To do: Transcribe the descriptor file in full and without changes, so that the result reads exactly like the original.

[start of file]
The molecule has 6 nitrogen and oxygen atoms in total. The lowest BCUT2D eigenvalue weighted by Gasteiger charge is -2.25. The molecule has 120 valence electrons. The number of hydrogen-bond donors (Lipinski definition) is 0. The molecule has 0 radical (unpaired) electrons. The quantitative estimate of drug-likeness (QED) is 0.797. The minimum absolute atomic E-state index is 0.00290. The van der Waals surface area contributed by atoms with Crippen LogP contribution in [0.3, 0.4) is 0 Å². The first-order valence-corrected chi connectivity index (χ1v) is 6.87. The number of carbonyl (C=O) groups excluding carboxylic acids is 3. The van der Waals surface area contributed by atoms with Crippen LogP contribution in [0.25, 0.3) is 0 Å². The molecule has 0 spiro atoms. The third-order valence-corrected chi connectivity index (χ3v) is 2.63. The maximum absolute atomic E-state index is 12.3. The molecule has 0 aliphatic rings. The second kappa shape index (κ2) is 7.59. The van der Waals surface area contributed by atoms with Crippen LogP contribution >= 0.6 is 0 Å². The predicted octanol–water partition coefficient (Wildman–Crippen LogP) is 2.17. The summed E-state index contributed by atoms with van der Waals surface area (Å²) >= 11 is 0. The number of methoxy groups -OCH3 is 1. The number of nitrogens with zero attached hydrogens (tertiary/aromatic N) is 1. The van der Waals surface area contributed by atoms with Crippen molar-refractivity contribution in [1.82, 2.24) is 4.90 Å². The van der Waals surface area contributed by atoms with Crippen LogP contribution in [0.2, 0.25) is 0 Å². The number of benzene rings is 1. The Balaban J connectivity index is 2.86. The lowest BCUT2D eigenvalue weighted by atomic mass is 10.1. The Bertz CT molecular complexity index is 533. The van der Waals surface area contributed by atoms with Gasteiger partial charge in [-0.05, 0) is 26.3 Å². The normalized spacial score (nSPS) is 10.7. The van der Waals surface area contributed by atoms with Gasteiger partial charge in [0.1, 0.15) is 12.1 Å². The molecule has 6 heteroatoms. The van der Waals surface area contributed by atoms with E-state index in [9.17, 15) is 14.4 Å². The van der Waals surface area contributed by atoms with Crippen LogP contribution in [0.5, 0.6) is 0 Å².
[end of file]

The molecule has 6 nitrogen and oxygen atoms in total. The lowest BCUT2D eigenvalue weighted by Gasteiger charge is -2.25. The molecule has 120 valence electrons. The number of hydrogen-bond donors (Lipinski definition) is 0. The molecule has 0 radical (unpaired) electrons. The quantitative estimate of drug-likeness (QED) is 0.797. The minimum absolute atomic E-state index is 0.00290. The van der Waals surface area contributed by atoms with Crippen LogP contribution in [0.3, 0.4) is 0 Å². The first-order valence-corrected chi connectivity index (χ1v) is 6.87. The number of carbonyl (C=O) groups excluding carboxylic acids is 3. The van der Waals surface area contributed by atoms with Crippen LogP contribution in [0.25, 0.3) is 0 Å². The molecule has 0 spiro atoms. The third-order valence-corrected chi connectivity index (χ3v) is 2.63. The maximum absolute atomic E-state index is 12.3. The molecule has 0 aliphatic rings. The second kappa shape index (κ2) is 7.59. The van der Waals surface area contributed by atoms with Crippen LogP contribution >= 0.6 is 0 Å². The predicted octanol–water partition coefficient (Wildman–Crippen LogP) is 2.17. The summed E-state index contributed by atoms with van der Waals surface area (Å²) >= 11 is 0. The number of methoxy groups -OCH3 is 1. The number of nitrogens with zero attached hydrogens (tertiary/aromatic N) is 1. The van der Waals surface area contributed by atoms with Crippen molar-refractivity contribution in [1.82, 2.24) is 4.90 Å². The van der Waals surface area contributed by atoms with Crippen LogP contribution in [0.2, 0.25) is 0 Å². The number of benzene rings is 1. The Balaban J connectivity index is 2.86. The lowest BCUT2D eigenvalue weighted by atomic mass is 10.1. The Bertz CT molecular complexity index is 533. The van der Waals surface area contributed by atoms with Gasteiger partial charge in [-0.05, 0) is 26.3 Å². The normalized spacial score (nSPS) is 10.7. The van der Waals surface area contributed by atoms with Gasteiger partial charge in [0.1, 0.15) is 12.1 Å². The molecule has 6 heteroatoms. The van der Waals surface area contributed by atoms with E-state index in [9.17, 15) is 14.4 Å². The van der Waals surface area contributed by atoms with Crippen LogP contribution in [0.5, 0.6) is 0 Å².